Astoria Brewing Co. has taken a bold new step on its journey into craft beer relevance.

That’s evident when you descend into the basement brewhouse from the 12th Street taproom and see racks filled with old bourbon barrels.

Inside, special beers are aging. 

Among them are a Baltic porter, imperial stout and barley wine that should reach perfection in another eight to 10 months. Or longer, because head brewer Andrew Brown isn’t rushing things.

“When it’s ready, it’s ready,” he says with a shrug. 

Pointing to a cluster of barrels, he adds: “These four have been here over a year now.”

Waiting so long is a first for the city’s oldest brewery, which started out as Pacific Rim Brewery in 1997.

Credit Brown for pursuing his dream of a multi-faceted brewhouse – one that can brew slow as well as fast. 

Twelve of the 16 French oak barrels came from Freeland Spirits in Portland, with a handful more originating at Adrift Distillers on the Long Beach peninsula. Brown will send the Adrift barrels back when he’s done with them. The distillery wants to reuse them for a new whiskey.

Andrew Brown next to barrels aging the 2024 version of The Boat Rocker, a Baltic porter.

Before Brown arrived from Buoy Beer Co. a couple of years ago, Astoria Brewing was known for brewing proven but dated beers that were poured at the brewpub on 11th Street and a couple of company-owned bars.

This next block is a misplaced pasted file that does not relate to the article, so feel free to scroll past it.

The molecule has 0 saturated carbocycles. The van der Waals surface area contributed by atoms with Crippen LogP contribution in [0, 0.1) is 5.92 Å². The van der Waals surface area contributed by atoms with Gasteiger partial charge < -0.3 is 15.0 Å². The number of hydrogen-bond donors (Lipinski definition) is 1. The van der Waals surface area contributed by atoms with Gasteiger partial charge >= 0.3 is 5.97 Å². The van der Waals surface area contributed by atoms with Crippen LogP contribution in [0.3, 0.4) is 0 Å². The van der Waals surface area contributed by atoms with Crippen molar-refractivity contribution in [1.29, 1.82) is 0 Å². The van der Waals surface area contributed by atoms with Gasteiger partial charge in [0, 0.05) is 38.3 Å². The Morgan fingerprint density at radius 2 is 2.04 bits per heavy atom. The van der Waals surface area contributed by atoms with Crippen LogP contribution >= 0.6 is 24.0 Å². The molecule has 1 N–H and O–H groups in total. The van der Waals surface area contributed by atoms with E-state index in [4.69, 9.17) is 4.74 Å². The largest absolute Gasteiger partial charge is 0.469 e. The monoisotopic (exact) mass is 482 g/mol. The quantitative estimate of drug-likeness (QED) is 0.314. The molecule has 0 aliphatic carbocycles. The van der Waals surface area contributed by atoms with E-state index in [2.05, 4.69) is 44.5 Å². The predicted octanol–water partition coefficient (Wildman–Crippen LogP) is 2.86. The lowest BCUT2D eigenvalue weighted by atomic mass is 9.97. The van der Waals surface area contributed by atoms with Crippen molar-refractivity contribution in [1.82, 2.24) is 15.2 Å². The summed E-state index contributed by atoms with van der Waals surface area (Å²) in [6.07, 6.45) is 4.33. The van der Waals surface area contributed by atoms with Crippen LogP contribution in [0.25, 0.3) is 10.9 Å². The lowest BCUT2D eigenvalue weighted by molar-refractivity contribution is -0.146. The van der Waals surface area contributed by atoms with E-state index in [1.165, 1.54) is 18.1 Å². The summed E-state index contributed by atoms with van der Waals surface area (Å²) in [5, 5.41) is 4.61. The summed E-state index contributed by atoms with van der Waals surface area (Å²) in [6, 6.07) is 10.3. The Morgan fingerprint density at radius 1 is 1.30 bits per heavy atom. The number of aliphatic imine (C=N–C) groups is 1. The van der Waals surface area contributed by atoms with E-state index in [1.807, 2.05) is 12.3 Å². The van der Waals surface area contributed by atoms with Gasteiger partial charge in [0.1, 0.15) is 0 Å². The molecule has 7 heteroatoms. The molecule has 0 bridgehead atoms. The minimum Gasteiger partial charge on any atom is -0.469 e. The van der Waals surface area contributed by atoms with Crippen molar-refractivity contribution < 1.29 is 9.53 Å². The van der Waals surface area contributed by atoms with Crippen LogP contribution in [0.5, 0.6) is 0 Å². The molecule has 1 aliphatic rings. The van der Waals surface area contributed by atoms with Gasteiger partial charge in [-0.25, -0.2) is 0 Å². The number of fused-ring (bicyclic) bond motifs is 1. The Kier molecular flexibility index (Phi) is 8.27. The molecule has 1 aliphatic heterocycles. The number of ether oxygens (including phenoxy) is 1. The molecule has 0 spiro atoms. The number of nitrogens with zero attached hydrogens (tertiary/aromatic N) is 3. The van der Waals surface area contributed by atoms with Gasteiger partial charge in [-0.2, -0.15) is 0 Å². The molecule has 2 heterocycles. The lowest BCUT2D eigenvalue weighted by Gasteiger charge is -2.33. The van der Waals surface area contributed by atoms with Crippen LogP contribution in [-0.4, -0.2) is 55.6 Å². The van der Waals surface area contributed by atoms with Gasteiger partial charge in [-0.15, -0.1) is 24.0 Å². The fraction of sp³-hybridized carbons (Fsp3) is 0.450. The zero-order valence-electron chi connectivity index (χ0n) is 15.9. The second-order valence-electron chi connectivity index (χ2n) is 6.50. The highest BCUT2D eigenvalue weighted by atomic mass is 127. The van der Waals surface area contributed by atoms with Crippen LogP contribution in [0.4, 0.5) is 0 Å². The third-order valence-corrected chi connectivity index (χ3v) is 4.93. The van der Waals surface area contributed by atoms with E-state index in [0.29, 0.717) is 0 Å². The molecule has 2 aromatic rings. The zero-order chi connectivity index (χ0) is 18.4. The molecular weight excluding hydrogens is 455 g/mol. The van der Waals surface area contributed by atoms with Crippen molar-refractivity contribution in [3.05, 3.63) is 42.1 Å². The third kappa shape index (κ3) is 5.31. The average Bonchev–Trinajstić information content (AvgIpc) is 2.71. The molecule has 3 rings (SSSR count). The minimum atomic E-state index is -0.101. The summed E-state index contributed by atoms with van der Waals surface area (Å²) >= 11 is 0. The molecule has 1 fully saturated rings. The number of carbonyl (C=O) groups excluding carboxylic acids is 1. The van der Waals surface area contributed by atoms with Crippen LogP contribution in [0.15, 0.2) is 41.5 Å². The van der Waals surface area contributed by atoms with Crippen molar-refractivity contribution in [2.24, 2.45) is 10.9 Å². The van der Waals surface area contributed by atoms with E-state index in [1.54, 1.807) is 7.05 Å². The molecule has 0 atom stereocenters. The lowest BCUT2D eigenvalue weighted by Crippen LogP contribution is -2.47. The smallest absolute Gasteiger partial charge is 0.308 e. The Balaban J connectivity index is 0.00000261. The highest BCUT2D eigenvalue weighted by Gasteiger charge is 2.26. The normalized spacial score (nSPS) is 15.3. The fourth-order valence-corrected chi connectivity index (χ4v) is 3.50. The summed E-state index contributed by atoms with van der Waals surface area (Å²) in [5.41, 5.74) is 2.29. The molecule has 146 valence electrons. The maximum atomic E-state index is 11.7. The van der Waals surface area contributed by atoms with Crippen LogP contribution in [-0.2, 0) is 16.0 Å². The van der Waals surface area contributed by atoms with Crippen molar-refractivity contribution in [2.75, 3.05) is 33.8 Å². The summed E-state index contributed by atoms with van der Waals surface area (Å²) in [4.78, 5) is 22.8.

Brown immediately set out to update recipes as needed (if he could actually find the recipes), then followed up with a series of new offerings catering to modern tastes, including a West Coast IPA and an unfiltered pilsner that became a top seller. 

That, coupled with rebranding and broader distribution, served to demonstrate that Astoria Brewing was in the throes of a revitalization.

North Coast beer lovers who had eschewed the brewery in favor of more cutting-edge beer makers have been taking notice. They’re coming back and liking what they taste. 

The first barrel-aged brew to come out of the brewery was a creative stout featured at Fort George Brewery’s Festival of Dark Arts in February. The Head Ancho featured ancho chili peppers, cocoa nibs and cinnamon, and was aged in bourbon barrels. 

People raved about the combination of flavors and smooth finish, which is the kind of feedback brewers love.

“It’s just for fun,” Brown says of the barrels. “Trying different things and taking a break from the grind. It keeps things interesting. It’s a chance to be creative and gives us another dimension to our offerings.”

One of the brews in the barrels is the second coming of a potent Baltic porter called The Boat Rocker, a collaboration with North Jetty Brewing. 

Last year’s beer was finished with raspberries. Brown and North Jetty’s Titus Bentley haven’t decided what the special ingredient will be in 2024. It’ll be added a few days before the release, tentatively scheduled for November.

There will be many more special releases to come.

The barrels are proof of that.



For brewers and beer aficionados, it’s almost like Christmas morning.

We’re talking fresh hop harvest time in the Pacific Northwest, a glorious period when craft breweries dispatch delivery vans to the farms to collect the aromatic bounty. And then race back to the brewhouse as quickly as possible.

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